A documentary featuring an interview with Eric Hebborn at his home in Italy. Eric Hebborn (1934-1996) was a British painter and art forger and later an author. On January 8, 1996, Eric Hebborn was found lying in a street in Rome, his skull crushed with a blunt instrument. He died three days later in the hospital on January 11, 1996.
Peter Mallan. Born: May 14, 1934; Died: June 20, 2014 Peter sings 'Star O Rabbie Burns', from the compilation 'Scotland in Song'
I created this film of the Life of Van Gogh (35 minutes in length) for use in schools, art societies and art groups and it is suitable for children from around the age of 7 or 8 years old upwards. The film covers all the major aspects of Vincent Van Gogh's life from his early life in England, his relationship with his brother Theo, through being a preacher to eventually, at the age of 27 , becoming an artist. The film covers all the important elements of his artistic life, including, his moves to Paris and Arles, his most famous paintings including the painting of the sunflowers, his short and turbulent association with Paul Gauguin which contributed to the incident that led to him cutting off of his ear and his move to the asylum at Saint Remy. The video also covers his move to Auver sur Oise, his time spent with Dr Gachet and his final demise in July 1890. All aspects of the film, including the more dramatic moments, are covered in a manner suitable for showing to children. Please note that some aspects of the Life of Van Gogh and events in it, may have been simplified or amended to make them suitable for a school audience. This video is a great way for kids, students and other people tho learn about the life of Van Gogh and would be a great introduction to an art lesson on van Gogh or expressionist painting in schools and colleges. Do you enjoy my videos? Why not become my patron and receive cool rewards in return? Checkout my Patreon site for details: https://patreon.com/paulpriestleyart MUSIC: Standard Music Licences purchased from, and supplied by, audiojungle.net (Envato Market) for the following: Epic Cinema Pack by AquariusV Emotional Slow Motion by ilovemedia-es Emotional Slow by ClickandPlay Studio Sad and Inspiring Trailer by Cyril Nikitin For more art history designed for schools visit:- http://artistinschool.com Crowdfunding: https://patreon.com/paulpriestleyart Facebook Page: https://www.facebook.com/artistinschool Email: email@example.com Download Free 'What is Art' Ebook from https://artistinschool.com/what-is-art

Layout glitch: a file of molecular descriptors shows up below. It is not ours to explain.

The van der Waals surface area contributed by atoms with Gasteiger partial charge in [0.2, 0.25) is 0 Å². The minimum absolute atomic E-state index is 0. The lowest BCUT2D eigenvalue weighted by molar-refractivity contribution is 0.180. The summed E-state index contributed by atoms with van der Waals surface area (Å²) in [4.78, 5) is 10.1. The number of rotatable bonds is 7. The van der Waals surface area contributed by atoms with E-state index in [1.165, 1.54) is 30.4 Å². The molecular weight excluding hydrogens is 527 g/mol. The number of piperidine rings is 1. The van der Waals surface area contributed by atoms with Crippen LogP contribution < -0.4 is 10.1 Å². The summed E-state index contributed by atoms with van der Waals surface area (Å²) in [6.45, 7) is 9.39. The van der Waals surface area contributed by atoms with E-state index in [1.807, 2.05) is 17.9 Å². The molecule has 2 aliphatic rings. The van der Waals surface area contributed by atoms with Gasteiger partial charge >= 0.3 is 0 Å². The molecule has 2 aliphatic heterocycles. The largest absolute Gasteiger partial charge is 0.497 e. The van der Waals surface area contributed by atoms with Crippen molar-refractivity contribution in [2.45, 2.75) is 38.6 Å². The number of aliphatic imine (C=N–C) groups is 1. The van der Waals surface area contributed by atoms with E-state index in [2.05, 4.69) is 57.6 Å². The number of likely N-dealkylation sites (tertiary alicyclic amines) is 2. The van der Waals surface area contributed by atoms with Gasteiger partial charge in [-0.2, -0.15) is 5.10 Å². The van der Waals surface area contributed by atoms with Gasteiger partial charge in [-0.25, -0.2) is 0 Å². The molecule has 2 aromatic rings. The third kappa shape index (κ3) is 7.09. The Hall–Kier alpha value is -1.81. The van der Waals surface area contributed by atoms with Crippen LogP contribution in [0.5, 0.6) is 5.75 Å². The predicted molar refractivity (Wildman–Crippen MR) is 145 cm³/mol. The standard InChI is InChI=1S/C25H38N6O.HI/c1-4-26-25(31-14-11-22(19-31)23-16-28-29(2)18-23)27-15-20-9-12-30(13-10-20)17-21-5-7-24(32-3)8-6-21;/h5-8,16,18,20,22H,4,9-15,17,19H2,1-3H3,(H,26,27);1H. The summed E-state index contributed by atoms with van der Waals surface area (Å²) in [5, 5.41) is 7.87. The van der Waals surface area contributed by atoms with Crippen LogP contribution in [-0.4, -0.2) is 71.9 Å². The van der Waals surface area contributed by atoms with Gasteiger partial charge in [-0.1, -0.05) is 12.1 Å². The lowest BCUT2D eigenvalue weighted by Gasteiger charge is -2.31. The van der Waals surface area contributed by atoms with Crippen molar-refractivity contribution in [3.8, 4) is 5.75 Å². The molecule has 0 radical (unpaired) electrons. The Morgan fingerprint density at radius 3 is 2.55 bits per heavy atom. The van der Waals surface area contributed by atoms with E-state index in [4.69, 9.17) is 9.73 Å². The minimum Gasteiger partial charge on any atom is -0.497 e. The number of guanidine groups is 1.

Allan Ramsay (1713-1784) was a prominent Scottish portrait-painter.
Allan Ramsay was born in Edinburgh, Scotland, the eldest son of Allan Ramsay, poet and author of The Gentle Shepherd.
From the age of twenty he studied in London under the Swedish painter Hans Hysing, and at the St. Martin's Lane Academy; leaving in 1736 for Rome and Naples, where he worked for three years under Francesco Solimena and Imperiali.
On his return in 1738 to the British Isles, he first settled in Edinburgh, attracting attention by his head of Duncan Forbes of Culloden and his full-length portrait of the Duke of Argyll, later used on Royal Bank of Scotland banknotes.
He later moved to London, where he was employed by the Duke of Bridgewater. His pleasant manners and varied culture, not less than his artistic skill, contributed to render him popular.
One of his drawing pupils was Margaret Lindsay, eldest daughter of Sir Alexander Lindsay of Evelick and Amelia Murray. He later eloped with her and on 1 March 1752 they married in the Canongate Kirk, Edinburgh; her father never forgave her for marrying an artist.
Ramsay already had to maintain a daughter from his previous marriage and his two surviving sisters, but told Sir Alexander that he could provide Margaret with an annual income of £100.
He said it would increase ‘as my affairs increase, and I thank God, they are in a way of increasing’ and that his only motive for the marriage was ‘my love for your Daughter, who, I am sensible, is entitled to much more than ever I shall have to bestow upon her’.